As with pretty much anything Hank does, Duck, Duck, Goose is not your average cook book.  First of all, Hank is all about the details.  Whether you’re an experienced chef or a neophyte, there’s nothing in this book that will leave you guessing.  From identification and understanding the difference between various ducks and geese – to plucking, dressing, and butchering birds for the table – to preparation styles based on the different qualities of the duck you have in your hand (all ducks are not cooked equally)… you’ll find pretty much anything you need to know.

Hank draws from, literally, an entire world of influences and styles… and these are all represented in Duck, Duck, Goose.  There are recipes for braunschweiger to bulgogi, confit to cassoulet, and tea-smoked duck to Thai duck curry.  If you never used another duck and goose cookbook, you wouldn’t ever be bored.  In fact, I didn’t count them all, but I’d say you could almost pick a different recipe for every day of the duck season and experience truly global cuisine from a South Carolina-style barbecue on the opener, to a hot bowl of duck pho after a frigid, season closer.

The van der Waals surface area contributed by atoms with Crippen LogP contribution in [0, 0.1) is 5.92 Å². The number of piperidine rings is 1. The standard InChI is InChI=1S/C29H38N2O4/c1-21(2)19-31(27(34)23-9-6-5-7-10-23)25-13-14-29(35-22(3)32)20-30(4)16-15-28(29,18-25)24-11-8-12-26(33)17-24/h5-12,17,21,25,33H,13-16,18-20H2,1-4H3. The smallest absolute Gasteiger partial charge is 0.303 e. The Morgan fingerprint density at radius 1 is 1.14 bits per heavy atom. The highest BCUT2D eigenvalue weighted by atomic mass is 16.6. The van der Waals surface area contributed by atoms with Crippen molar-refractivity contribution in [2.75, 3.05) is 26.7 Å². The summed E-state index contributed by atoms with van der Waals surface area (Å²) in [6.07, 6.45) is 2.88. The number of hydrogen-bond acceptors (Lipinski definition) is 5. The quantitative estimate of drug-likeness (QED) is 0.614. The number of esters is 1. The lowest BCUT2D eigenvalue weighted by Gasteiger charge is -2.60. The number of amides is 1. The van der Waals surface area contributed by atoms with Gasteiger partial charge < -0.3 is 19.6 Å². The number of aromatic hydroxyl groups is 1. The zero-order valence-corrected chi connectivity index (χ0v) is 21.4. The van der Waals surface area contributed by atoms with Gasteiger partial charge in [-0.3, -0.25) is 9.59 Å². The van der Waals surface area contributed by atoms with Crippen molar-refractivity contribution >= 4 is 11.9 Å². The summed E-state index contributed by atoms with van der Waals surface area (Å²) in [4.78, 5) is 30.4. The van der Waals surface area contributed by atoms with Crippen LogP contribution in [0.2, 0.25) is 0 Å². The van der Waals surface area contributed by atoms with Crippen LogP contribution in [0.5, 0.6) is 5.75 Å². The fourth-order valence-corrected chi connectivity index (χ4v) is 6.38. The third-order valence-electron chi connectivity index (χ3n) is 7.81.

One other thing that sets this book (and Hank) apart is that it’s based on the principle of eating everything but the quack.  There’s more to cooking a duck than breasting it out and leaving the rest for the ‘coons.  Hank shows us not just how to cook the wings and legs, but the hearts, gizzards, livers, feet, and even the tongues.  Not satisfied to stop there, Duck, Duck, Goose includes recipes for rendering and cooking with duck and goose fat (there’s a hollandaise sauce in there that’s just screaming my name).